Amy Jaecker-Jones (she/her)

Program Manager, Community Science Program and CNC Managing global organizers
Natural History Museums of Los Angeles County

Amy joined the Community Science Program at the Natural History Museum of Los Angeles County in 2018. Her primary responsibility is coordinating the City Nature Challenge at the local and global levels. Other projects she has worked on include the Backyard Bat Survey, co-creating a bilingual pollinator guide with a local elementary school, and field-testing community science kits at several Los Angeles County parks. Amy is a California Naturalist, a Certified Interpretive Guide, and a graduate of Occidental College.

Photograph of Sam Tayag looking at a museum specimen

Sam Tayag (they/them)

Program Manager, Community Science Program and CNC Managing global organizers
Natural History Museum of Los Angeles County

Sam joined the museum in 2021. Their roots in community science grow from field research with their Grandma as a child in the lahar fields of the Mt. Pinatubo volcanic eruption. There they saw the power of community knowledge and mutual aid with the land applied to scientific research. They work to support community relationships to the land and natural science as a California Naturalist, former nurse, community organizer, and ASTC Community Science Dialogue & Deliberation Fellow. They center their family’s traditional Indigenous ways of learning and connecting, including their experience as a parent to an awesome young child.

Photograph of Olivia VanDamme

Olivia VanDamme

Coordinator, Center for Biodiversity and Community Science and CNC Managing global organizers
California Academy of Sciences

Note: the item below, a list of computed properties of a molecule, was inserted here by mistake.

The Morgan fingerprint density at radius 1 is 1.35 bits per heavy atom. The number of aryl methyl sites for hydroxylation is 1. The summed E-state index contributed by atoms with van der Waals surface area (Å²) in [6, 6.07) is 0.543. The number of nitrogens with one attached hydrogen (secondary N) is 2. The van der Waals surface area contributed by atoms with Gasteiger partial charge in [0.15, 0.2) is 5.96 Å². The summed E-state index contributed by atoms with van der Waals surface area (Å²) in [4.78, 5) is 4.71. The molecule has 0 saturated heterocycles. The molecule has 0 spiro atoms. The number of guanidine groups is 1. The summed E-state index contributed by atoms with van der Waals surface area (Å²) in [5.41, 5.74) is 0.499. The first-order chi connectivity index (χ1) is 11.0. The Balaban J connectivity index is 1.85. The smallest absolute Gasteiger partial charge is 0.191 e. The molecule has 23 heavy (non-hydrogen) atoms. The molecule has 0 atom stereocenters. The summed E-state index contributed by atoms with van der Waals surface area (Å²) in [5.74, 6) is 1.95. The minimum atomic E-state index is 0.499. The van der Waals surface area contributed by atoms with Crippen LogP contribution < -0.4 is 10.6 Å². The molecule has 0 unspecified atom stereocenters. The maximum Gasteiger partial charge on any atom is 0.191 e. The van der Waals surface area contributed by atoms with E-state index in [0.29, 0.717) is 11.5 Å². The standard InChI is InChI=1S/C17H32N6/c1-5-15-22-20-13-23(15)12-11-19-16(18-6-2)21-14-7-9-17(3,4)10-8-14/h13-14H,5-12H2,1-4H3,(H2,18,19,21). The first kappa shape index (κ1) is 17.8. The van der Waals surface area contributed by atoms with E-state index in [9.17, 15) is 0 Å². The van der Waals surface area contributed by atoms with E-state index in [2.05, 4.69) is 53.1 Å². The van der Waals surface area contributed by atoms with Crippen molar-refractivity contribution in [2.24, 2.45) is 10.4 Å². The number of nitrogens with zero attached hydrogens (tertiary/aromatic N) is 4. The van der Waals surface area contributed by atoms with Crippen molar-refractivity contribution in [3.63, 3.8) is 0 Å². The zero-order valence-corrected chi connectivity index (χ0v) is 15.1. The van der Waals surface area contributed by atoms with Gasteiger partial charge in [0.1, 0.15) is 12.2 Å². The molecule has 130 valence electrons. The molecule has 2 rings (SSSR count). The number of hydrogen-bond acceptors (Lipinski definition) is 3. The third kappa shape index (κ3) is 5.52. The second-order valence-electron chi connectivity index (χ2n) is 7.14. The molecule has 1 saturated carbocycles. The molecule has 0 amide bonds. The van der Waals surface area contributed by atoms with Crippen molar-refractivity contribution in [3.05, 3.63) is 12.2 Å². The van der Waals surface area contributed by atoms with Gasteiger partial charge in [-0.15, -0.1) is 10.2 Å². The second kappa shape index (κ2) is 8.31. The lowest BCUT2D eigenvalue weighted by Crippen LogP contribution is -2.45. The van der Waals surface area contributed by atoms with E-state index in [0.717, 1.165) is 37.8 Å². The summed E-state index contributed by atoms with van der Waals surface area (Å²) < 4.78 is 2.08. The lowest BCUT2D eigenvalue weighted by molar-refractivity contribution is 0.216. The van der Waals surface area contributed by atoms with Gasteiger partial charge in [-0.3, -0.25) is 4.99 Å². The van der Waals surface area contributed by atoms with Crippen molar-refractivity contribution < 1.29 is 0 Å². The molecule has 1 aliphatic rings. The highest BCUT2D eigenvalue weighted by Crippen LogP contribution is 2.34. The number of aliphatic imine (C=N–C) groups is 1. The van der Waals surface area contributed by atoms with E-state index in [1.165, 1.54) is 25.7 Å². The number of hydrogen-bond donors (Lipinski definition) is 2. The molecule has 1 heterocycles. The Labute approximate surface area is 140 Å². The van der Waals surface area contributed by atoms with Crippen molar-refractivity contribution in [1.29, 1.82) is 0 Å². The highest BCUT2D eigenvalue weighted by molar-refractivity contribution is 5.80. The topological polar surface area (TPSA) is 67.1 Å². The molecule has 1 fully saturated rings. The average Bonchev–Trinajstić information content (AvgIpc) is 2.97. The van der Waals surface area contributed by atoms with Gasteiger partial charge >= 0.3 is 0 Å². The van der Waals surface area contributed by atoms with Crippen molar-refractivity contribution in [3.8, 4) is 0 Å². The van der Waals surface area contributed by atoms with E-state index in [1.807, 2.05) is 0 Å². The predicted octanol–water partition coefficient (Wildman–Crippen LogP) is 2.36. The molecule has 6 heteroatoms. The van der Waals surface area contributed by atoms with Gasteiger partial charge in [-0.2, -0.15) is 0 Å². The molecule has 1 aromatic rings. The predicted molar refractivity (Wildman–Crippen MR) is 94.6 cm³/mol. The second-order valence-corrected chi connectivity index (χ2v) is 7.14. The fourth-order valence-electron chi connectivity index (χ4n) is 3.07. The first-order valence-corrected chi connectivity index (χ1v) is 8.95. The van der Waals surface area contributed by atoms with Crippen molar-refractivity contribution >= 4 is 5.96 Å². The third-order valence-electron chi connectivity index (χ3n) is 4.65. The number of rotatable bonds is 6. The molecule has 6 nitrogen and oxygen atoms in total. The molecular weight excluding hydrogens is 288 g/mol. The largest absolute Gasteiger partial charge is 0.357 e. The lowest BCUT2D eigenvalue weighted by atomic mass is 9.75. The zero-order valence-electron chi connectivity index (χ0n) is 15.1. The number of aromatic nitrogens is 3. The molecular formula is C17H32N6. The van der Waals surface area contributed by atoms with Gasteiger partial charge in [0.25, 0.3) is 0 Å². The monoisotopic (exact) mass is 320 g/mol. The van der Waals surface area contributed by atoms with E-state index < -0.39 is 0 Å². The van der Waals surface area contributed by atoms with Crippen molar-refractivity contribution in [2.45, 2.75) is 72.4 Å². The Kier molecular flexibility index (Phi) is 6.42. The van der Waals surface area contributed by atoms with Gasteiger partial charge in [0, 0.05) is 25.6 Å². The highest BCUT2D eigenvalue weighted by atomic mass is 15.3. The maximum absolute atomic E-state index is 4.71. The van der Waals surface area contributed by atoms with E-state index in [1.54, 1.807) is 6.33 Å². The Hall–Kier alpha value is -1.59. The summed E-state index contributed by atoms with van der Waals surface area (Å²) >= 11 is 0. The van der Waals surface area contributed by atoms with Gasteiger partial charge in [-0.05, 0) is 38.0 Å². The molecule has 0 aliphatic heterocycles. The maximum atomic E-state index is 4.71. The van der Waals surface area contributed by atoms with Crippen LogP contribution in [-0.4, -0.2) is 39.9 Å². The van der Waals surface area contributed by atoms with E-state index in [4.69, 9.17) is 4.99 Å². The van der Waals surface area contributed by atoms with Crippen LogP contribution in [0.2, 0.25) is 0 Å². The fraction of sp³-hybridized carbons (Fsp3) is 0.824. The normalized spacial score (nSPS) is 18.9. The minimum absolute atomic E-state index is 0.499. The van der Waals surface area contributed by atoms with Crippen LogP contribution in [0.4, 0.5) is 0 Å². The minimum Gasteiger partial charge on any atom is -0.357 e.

Olivia started at the California Academy of Sciences in 2019. She is a new member on the community science team, and excited to support City Nature Challenge! She previously supported Science Action Club, a community science based international STEM program providing out-of-school time programs with professional development and science kits. Olivia has been recognized by Justice Outside for her extraordinary leadership and commitment to diversity, equity and inclusion in nature, as an alumna of their Rising Leaders Fellowship program. She holds a BA in Geography and Latin American Studies from California State University, Chico. As a Latina surfer and dedicated ocean advocate, Olivia volunteers with Brown Girl Surf, was the previous Program Director for City Surf Project, and has worked on several environmental justice initiatives at government agencies such as the California Coastal Commission. She currently serves as an Advisory Board Member for the Explore the Coast grant program through the California State Coastal Conservancy.

Photograph of Anabela Plos standing in front of flowers

Anabela Plos

CNC Spanish Language Global Organizer
Museo Argentino de Ciencias Naturales "Bernardino Rivadavia" MACN-CONICET

Anabela Plos has a PhD in Natural Sciences from the National University of La Plata, performs her duties at the "Bernardino Rivadavia" Argentine Museum of Natural Sciences as a member of the National Research Council Scientific and Technical (CONICET)

Since 2015, she has managed the Argentine node of the Global Biodiversity Information Facility (GBIF). Within the GBIF community, she served as Regional Representative of Latin American and Caribbean Nodes (2016-2021) and as a committee member of the Biodiversity Information for Development program for the Caribbean (BID), financed by the European Union, coordinated by GBIF. Anabela also coordinates and promotes activities related to open and participatory science, such as the City Nature Challenge, the Great Southern BioBlitz and various activities in the Wikimedia community in Argentina and the Latin American and Caribbean region.